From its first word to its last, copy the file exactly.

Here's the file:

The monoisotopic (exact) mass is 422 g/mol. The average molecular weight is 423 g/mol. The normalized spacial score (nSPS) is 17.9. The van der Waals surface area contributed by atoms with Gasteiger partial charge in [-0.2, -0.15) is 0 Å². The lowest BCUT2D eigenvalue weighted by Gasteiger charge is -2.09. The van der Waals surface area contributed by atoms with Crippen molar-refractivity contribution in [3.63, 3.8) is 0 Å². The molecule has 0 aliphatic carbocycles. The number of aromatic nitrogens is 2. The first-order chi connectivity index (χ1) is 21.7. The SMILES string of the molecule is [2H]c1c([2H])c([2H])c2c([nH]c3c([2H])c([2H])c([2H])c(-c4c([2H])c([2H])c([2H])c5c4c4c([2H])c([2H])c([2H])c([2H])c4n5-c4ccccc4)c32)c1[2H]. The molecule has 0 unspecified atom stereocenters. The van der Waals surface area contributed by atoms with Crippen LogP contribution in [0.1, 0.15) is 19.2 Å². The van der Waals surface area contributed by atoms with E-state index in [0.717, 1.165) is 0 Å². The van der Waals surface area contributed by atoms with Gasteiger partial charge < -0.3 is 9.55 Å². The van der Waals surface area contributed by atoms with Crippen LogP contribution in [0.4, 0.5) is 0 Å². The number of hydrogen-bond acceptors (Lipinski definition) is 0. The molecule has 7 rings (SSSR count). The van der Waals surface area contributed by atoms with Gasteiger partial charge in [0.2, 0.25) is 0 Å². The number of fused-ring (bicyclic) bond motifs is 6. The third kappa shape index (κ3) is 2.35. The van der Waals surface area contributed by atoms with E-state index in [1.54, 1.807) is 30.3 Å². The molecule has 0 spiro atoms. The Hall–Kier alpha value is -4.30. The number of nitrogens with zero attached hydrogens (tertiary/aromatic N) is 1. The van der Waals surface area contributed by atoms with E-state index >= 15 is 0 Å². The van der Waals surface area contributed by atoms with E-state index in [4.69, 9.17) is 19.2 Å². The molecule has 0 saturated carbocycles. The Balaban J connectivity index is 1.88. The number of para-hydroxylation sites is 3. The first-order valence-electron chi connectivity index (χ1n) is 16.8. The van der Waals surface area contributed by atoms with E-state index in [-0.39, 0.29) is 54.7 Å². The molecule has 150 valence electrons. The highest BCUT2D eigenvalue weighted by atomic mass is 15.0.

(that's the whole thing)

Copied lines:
The monoisotopic (exact) mass is 422 g/mol. The average molecular weight is 423 g/mol. The normalized spacial score (nSPS) is 17.9. The van der Waals surface area contributed by atoms with Gasteiger partial charge in [-0.2, -0.15) is 0 Å². The lowest BCUT2D eigenvalue weighted by Gasteiger charge is -2.09. The van der Waals surface area contributed by atoms with Crippen molar-refractivity contribution in [3.63, 3.8) is 0 Å². The molecule has 0 aliphatic carbocycles. The number of aromatic nitrogens is 2. The first-order chi connectivity index (χ1) is 21.7. The SMILES string of the molecule is [2H]c1c([2H])c([2H])c2c([nH]c3c([2H])c([2H])c([2H])c(-c4c([2H])c([2H])c([2H])c5c4c4c([2H])c([2H])c([2H])c([2H])c4n5-c4ccccc4)c32)c1[2H]. The molecule has 0 unspecified atom stereocenters. The van der Waals surface area contributed by atoms with Crippen LogP contribution in [0.1, 0.15) is 19.2 Å². The van der Waals surface area contributed by atoms with E-state index in [0.717, 1.165) is 0 Å². The van der Waals surface area contributed by atoms with Gasteiger partial charge < -0.3 is 9.55 Å². The van der Waals surface area contributed by atoms with Crippen LogP contribution in [0.4, 0.5) is 0 Å². The number of hydrogen-bond acceptors (Lipinski definition) is 0. The molecule has 7 rings (SSSR count). The van der Waals surface area contributed by atoms with Gasteiger partial charge in [0.2, 0.25) is 0 Å². The number of fused-ring (bicyclic) bond motifs is 6. The third kappa shape index (κ3) is 2.35. The van der Waals surface area contributed by atoms with E-state index in [1.54, 1.807) is 30.3 Å². The molecule has 0 spiro atoms. The Hall–Kier alpha value is -4.30. The number of nitrogens with zero attached hydrogens (tertiary/aromatic N) is 1. The van der Waals surface area contributed by atoms with E-state index >= 15 is 0 Å². The van der Waals surface area contributed by atoms with E-state index in [4.69, 9.17) is 19.2 Å². The molecule has 0 saturated carbocycles. The Balaban J connectivity index is 1.88. The number of para-hydroxylation sites is 3. The first-order valence-electron chi connectivity index (χ1n) is 16.8. The van der Waals surface area contributed by atoms with E-state index in [-0.39, 0.29) is 54.7 Å². The molecule has 150 valence electrons. The highest BCUT2D eigenvalue weighted by atomic mass is 15.0.